Skip to main content

New book! Common Spiders of North America

A beautiful lime-colored Green Lynx Spider, Peucetia viridans, keeps close watch over her spiderlings. Spiders are among our most abundant, ecologically important, and interesting groups of animals. I shot the above image in Georgia. You'll not see this species in Ohio, but if you travel south and bumble into one of these spiders, you'll surely wonder what it is.

This book will be a great help in identifying the Green Lynx Spider, and 468 other spider species that occur commonly in North America.

Common Spiders of North America, by Richard Bradley, with illustrations by Steve Buchanan. University of California Press, 271 pages.

Bradley is a professor at Ohio State University, and has made a serious study of the eight-legged crowd for several decades. In the course of his studies, he's examined untold thousands of specimens from all quarters of Ohio and beyond, and spent scores of hours afield studying the animals. His expertise shines through in Common Spiders. All 68 families of spiders are treated, and the author has done a masterful job of including the species that are most commonly encountered, and asked about. If you are a spider enthusiast, or even an arachnophobe who can handle seeing spiders in print, this book is for you. There is absolutely nothing like it.

The world of spiders is full of crazy and impossibly cool creatures. This is one of the "ant mimic" jumping spiders. It really, really resembles an ant - so much so that that's what most casual observers would dismiss the spider as, unless they looked closely. I photographed this one in Pennsylvania. The text of Common Spiders delves into the quirks and oddities of the spider world, such as this ant-jumper. The book is really a natural history treatment, in addition to being an identification guide. Introductory material does a great job of describing spiders in broad terms, then tightens down to a user-friendly key which should allow you to place your mystery spider into the appropriate group. The meat of the book is the spider accounts, which are arranged by family. Each family section has a well-crafted and succinct overview of the family, often spiced with interesting facts or trivia. Depending on the family and its diversity, there will be anywhere from one to many species accounts that follow the family description.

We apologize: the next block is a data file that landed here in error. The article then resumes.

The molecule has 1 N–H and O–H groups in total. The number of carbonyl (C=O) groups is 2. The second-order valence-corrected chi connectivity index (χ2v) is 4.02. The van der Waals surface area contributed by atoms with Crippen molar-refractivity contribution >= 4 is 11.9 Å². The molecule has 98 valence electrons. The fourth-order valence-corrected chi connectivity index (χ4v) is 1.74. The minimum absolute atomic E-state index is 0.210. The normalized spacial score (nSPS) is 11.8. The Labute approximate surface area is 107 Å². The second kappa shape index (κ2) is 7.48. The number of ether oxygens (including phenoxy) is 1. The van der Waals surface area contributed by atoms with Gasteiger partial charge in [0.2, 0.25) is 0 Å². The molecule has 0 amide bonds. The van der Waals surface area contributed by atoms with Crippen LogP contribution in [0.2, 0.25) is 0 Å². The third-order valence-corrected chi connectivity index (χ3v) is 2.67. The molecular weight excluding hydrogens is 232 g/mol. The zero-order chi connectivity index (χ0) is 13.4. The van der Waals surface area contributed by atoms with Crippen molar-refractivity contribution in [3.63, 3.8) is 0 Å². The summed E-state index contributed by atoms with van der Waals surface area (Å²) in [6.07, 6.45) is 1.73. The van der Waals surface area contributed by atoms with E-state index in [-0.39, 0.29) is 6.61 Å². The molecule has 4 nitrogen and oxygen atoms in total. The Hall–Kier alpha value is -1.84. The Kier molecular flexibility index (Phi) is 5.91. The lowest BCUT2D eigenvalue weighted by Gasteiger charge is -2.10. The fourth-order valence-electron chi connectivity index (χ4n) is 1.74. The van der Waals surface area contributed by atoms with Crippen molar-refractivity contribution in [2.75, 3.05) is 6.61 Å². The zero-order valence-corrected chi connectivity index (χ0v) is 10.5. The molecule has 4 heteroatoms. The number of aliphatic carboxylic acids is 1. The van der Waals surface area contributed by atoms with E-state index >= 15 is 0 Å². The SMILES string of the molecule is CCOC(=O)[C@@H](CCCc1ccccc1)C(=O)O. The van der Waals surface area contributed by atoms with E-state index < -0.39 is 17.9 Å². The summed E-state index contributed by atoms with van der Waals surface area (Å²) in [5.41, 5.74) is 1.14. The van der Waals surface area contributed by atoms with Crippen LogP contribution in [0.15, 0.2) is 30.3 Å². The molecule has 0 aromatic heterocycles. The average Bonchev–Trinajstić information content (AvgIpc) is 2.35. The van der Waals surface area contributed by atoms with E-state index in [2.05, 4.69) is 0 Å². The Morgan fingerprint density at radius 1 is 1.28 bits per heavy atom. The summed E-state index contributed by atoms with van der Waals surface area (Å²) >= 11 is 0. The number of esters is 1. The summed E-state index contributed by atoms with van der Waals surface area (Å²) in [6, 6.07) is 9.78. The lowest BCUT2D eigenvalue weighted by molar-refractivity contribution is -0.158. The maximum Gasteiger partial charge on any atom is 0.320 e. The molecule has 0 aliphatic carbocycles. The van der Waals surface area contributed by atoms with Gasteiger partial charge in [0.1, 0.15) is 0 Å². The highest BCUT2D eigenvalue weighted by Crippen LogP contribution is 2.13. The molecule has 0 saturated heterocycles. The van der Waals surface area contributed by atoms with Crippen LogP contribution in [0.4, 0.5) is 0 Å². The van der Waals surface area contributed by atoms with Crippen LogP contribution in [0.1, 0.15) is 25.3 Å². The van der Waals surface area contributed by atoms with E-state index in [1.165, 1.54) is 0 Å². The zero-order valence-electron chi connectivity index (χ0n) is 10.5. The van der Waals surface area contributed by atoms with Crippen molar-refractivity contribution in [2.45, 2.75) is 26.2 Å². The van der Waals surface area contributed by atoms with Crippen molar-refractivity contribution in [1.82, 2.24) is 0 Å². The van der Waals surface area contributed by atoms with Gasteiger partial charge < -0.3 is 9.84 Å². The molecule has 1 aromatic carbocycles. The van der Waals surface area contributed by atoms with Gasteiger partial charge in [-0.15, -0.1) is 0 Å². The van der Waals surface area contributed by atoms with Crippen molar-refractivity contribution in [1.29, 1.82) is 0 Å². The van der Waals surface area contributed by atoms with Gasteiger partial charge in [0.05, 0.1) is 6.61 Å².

The illustrations are incredible, and worth the price of admission alone. Artfully rendered by Steve Buchanan, these paintings transform the book into an objet d' art. Just as the best (in my opinion) bird guides utilize illustrations because they can depict a perfect composite of the bird in question, Buchanan's illustrations allow us to see details that would be much harder to show with photographs. The above is one of the plates that shows jumping spiders. Symbols indicate male or female, and both sexes and sometimes even variations within a species are shown. There is nothing else available, insofar as I am aware, that shines such a clear, gorgeous light on spiders as do these illustrations.

Bradley singles out particularly fascinating spider families via inset boxes, and discusses their habits. The page above digs into the incredible Bolas Spiders, and brings out the almost unbelievable hunting techniques employed by the female spiders. It is these profile boxes, in part, that transform the book into a natural history treatment in addition to an ID guide. I'm glad that Bradley regularly detours down more detailed side roads so that we can learn more about the fascinating behavior of spiders. All too many guides stop abruptly at the pertinent identification field marks, and those of us with the desire to know more about the animal are left hanging.

Common Spiders of North America is not a field guide. It's a 7" x 10" hardbound book with a fair bit of heft to it. You'll not be slipping it into your back pocket. That's probably not an issue, though - with the proliferation of digital cameras and cameras imbedded in smart phones, most would-be users can just snap a photo of a mystery spider, and consult the book later.